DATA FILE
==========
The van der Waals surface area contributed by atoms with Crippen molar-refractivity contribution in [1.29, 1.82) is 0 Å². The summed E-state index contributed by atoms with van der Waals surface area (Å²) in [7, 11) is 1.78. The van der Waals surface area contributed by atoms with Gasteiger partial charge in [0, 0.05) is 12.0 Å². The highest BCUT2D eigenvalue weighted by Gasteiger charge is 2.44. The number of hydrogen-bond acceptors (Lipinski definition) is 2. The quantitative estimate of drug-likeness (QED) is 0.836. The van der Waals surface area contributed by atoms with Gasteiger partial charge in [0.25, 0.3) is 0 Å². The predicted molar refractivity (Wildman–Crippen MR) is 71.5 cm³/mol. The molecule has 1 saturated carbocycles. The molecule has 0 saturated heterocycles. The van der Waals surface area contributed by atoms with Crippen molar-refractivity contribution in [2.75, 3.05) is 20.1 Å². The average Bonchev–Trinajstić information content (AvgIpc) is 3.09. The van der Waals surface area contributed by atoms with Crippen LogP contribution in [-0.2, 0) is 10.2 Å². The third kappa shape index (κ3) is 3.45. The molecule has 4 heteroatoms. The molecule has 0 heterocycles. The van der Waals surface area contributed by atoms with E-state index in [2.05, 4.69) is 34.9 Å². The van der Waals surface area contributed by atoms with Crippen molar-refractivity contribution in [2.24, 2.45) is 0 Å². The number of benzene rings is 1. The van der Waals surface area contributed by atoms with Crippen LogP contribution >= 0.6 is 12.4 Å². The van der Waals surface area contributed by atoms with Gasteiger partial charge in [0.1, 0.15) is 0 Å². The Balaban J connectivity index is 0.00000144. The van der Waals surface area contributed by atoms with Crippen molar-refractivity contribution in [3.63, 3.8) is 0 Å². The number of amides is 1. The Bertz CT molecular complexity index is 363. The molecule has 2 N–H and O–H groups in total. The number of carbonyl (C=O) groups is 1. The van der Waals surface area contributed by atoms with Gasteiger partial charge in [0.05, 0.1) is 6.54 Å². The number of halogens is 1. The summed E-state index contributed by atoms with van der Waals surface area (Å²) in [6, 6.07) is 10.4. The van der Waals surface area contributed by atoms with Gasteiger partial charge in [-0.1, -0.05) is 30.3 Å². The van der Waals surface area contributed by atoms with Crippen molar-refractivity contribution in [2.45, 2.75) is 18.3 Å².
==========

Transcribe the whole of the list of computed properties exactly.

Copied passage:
The van der Waals surface area contributed by atoms with Crippen molar-refractivity contribution in [1.29, 1.82) is 0 Å². The summed E-state index contributed by atoms with van der Waals surface area (Å²) in [7, 11) is 1.78. The van der Waals surface area contributed by atoms with Gasteiger partial charge in [0, 0.05) is 12.0 Å². The highest BCUT2D eigenvalue weighted by Gasteiger charge is 2.44. The number of hydrogen-bond acceptors (Lipinski definition) is 2. The quantitative estimate of drug-likeness (QED) is 0.836. The van der Waals surface area contributed by atoms with Gasteiger partial charge in [0.25, 0.3) is 0 Å². The predicted molar refractivity (Wildman–Crippen MR) is 71.5 cm³/mol. The molecule has 1 saturated carbocycles. The molecule has 0 saturated heterocycles. The van der Waals surface area contributed by atoms with Crippen molar-refractivity contribution in [2.75, 3.05) is 20.1 Å². The average Bonchev–Trinajstić information content (AvgIpc) is 3.09. The van der Waals surface area contributed by atoms with Crippen LogP contribution in [-0.2, 0) is 10.2 Å². The third kappa shape index (κ3) is 3.45. The molecule has 4 heteroatoms. The molecule has 0 heterocycles. The van der Waals surface area contributed by atoms with E-state index in [2.05, 4.69) is 34.9 Å². The van der Waals surface area contributed by atoms with Crippen molar-refractivity contribution in [2.24, 2.45) is 0 Å². The number of benzene rings is 1. The van der Waals surface area contributed by atoms with Crippen LogP contribution >= 0.6 is 12.4 Å². The van der Waals surface area contributed by atoms with Gasteiger partial charge in [0.1, 0.15) is 0 Å². The Balaban J connectivity index is 0.00000144. The van der Waals surface area contributed by atoms with Crippen molar-refractivity contribution in [3.63, 3.8) is 0 Å². The number of amides is 1. The Bertz CT molecular complexity index is 363. The molecule has 2 N–H and O–H groups in total. The number of carbonyl (C=O) groups is 1. The van der Waals surface area contributed by atoms with Gasteiger partial charge in [0.05, 0.1) is 6.54 Å². The number of halogens is 1. The summed E-state index contributed by atoms with van der Waals surface area (Å²) in [6, 6.07) is 10.4. The van der Waals surface area contributed by atoms with Gasteiger partial charge in [-0.1, -0.05) is 30.3 Å². The van der Waals surface area contributed by atoms with Crippen molar-refractivity contribution in [2.45, 2.75) is 18.3 Å².